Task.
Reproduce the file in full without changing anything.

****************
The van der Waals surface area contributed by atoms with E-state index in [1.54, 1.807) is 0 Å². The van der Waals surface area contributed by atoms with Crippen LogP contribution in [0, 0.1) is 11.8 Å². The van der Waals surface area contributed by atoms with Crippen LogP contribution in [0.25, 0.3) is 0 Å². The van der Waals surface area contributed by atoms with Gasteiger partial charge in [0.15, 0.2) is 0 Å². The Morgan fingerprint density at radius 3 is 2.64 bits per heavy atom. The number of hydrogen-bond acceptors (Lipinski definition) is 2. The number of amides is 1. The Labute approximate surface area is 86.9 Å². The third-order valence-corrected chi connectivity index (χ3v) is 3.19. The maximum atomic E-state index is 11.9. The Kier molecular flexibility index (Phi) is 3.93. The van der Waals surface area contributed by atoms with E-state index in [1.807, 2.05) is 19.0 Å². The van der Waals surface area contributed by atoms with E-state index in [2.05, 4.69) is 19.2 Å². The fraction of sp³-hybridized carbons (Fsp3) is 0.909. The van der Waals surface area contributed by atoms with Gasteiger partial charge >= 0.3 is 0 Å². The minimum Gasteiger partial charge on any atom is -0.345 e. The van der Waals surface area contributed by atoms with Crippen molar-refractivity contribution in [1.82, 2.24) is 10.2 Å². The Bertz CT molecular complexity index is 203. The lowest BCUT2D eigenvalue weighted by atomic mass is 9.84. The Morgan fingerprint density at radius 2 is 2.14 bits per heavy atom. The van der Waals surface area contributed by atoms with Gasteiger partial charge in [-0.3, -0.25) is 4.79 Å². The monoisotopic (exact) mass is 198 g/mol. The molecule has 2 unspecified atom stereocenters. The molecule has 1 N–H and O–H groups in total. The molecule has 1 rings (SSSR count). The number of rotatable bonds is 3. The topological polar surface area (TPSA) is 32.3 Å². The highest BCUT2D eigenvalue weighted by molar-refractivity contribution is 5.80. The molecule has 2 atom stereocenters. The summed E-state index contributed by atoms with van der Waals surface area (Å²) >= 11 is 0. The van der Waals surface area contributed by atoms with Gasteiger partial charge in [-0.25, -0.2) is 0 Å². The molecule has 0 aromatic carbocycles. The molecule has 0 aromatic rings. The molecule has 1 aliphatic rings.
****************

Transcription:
The van der Waals surface area contributed by atoms with E-state index in [1.54, 1.807) is 0 Å². The van der Waals surface area contributed by atoms with Crippen LogP contribution in [0, 0.1) is 11.8 Å². The van der Waals surface area contributed by atoms with Crippen LogP contribution in [0.25, 0.3) is 0 Å². The van der Waals surface area contributed by atoms with Gasteiger partial charge in [0.15, 0.2) is 0 Å². The Morgan fingerprint density at radius 3 is 2.64 bits per heavy atom. The number of hydrogen-bond acceptors (Lipinski definition) is 2. The number of amides is 1. The Labute approximate surface area is 86.9 Å². The third-order valence-corrected chi connectivity index (χ3v) is 3.19. The maximum atomic E-state index is 11.9. The Kier molecular flexibility index (Phi) is 3.93. The van der Waals surface area contributed by atoms with E-state index in [1.807, 2.05) is 19.0 Å². The van der Waals surface area contributed by atoms with E-state index in [2.05, 4.69) is 19.2 Å². The fraction of sp³-hybridized carbons (Fsp3) is 0.909. The van der Waals surface area contributed by atoms with Gasteiger partial charge >= 0.3 is 0 Å². The minimum Gasteiger partial charge on any atom is -0.345 e. The van der Waals surface area contributed by atoms with Crippen molar-refractivity contribution in [1.82, 2.24) is 10.2 Å². The Bertz CT molecular complexity index is 203. The lowest BCUT2D eigenvalue weighted by atomic mass is 9.84. The Morgan fingerprint density at radius 2 is 2.14 bits per heavy atom. The van der Waals surface area contributed by atoms with Gasteiger partial charge in [-0.3, -0.25) is 4.79 Å². The monoisotopic (exact) mass is 198 g/mol. The molecule has 2 unspecified atom stereocenters. The molecule has 1 N–H and O–H groups in total. The molecule has 1 rings (SSSR count). The number of rotatable bonds is 3. The topological polar surface area (TPSA) is 32.3 Å². The highest BCUT2D eigenvalue weighted by molar-refractivity contribution is 5.80. The molecule has 2 atom stereocenters. The summed E-state index contributed by atoms with van der Waals surface area (Å²) >= 11 is 0. The van der Waals surface area contributed by atoms with Gasteiger partial charge in [-0.25, -0.2) is 0 Å². The molecule has 0 aromatic carbocycles. The molecule has 0 aromatic rings. The molecule has 1 aliphatic rings.